Plight of the Lancashire children without a family home

In December 2018 around 35 children in Lancashire were waiting to be placed with a family
In December 2018 around 35 children in Lancashire were waiting to be placed with a family

More children were waiting for adoption in Lancashire last year than there were families willing to adopt them.

Children’s charity Coram has warned the need to recruit new adoptive families is “urgent”, as there are now more than twice as many children waiting as there are approved adopters across England.

In December 2018, around 35 children in Lancashire were waiting to be placed with a family, while only 25 families had been approved and were waiting to be matched with a child, according to data from the Adoption and Special Guardianship Leadership Board.

The numbers are rounded to the nearest five in the data.

The figures show that 20 children had already received a placement order – a court order authorising the local authority to place a child for adoption – but had not yet been placed with a family by the end of the year.

A total of 15 children waiting to be placed with a family were aged under five and 10 were classed as ‘harder to place’ because they were either five-years-old or over, from black, Asian or minority ethnic backgrounds, disabled, or part of a siblings group.

On average, children in the area were still waiting 394 days to be placed with an adoptive family despite having a placement order. However, this was an improvement on one year previously, when the process was taking 530 days.

Across England, there were 4,120 children waiting for a placement order and 2,750 with a placement order but who had not yet found an adoptive family in December.

At the same time, only 1,700 families were approved to adopt by the end of the year.

Dr Carol Homden, chief executive of Coram, said: “There are thousands of children waiting today for new, loving families to come forward and give them a permanent home. The key message is that we need more adopters from every walk of life to commit to adoption.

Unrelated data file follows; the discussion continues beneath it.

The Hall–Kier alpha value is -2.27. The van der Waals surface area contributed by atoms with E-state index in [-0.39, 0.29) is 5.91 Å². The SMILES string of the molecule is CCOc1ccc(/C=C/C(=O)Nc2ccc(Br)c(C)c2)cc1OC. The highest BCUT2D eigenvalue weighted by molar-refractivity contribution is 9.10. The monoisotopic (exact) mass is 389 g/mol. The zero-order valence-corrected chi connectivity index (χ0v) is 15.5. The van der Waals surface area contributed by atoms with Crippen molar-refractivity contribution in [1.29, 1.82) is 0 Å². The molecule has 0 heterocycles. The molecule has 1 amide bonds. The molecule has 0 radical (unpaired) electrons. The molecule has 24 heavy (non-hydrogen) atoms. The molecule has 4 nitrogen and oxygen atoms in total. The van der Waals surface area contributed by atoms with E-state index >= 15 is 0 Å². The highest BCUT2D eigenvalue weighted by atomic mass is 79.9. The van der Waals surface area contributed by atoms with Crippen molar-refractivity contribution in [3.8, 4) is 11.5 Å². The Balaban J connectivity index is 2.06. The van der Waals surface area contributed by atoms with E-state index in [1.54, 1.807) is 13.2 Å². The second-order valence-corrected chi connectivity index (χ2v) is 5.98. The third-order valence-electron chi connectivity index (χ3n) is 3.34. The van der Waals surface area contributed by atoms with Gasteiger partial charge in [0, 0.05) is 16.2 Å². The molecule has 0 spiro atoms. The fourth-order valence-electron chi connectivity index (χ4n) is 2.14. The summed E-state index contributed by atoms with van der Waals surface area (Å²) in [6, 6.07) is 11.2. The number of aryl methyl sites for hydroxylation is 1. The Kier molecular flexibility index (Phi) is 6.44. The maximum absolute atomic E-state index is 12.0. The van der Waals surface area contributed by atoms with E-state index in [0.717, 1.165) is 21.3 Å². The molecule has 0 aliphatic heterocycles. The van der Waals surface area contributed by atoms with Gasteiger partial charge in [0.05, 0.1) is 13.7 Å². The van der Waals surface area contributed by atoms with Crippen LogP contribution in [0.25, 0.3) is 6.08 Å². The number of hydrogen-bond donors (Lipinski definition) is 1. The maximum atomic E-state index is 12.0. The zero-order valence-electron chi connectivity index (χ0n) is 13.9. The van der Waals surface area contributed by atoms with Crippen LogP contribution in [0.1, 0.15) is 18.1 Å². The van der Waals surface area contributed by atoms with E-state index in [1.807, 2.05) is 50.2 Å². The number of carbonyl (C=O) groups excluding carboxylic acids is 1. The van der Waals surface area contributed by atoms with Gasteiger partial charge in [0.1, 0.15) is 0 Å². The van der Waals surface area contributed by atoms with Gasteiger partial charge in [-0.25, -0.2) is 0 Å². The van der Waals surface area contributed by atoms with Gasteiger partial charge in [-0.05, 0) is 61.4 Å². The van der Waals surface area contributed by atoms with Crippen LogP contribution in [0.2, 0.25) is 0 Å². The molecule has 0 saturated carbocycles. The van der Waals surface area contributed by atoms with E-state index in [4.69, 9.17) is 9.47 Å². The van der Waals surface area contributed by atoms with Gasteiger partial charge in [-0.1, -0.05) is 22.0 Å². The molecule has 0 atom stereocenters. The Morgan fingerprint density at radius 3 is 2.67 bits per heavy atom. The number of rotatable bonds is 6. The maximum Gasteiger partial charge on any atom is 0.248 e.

“The need to recruit new adoptive families is urgent and on-going. Many children waiting are from a black, Asian or minority ethnic background, are in sibling groups or are aged over five years. So we need the widest possible pool of potential adopters to maximise their chances of being placed.”

Across England, children with a placement order were waiting almost one-and-a-half years to be placed with a family despite having a placement order.

Sue Armstrong Brown, chief executive of Adoption UK, said: “We’ve known for some time that more parents are needed to provide homes for children who are deemed to be harder to place.

“Adopted children are among the most complex and vulnerable in society as they have often suffered serious neglect or abuse in their early lives.

“But adoption can have a transformative effect on these children and the testimony of adoptive parents is proof that you can successfully parent children who are deemed harder to place, if the right support is in place.”

A Department for Education spokeswoman said: "To ensure there are enough adopters for those children needing a loving stable home, we have been working closely with Regional Adoption Agencies to focus on finding adopters from a range of communities and backgrounds, especially for those who are sometimes harder to place."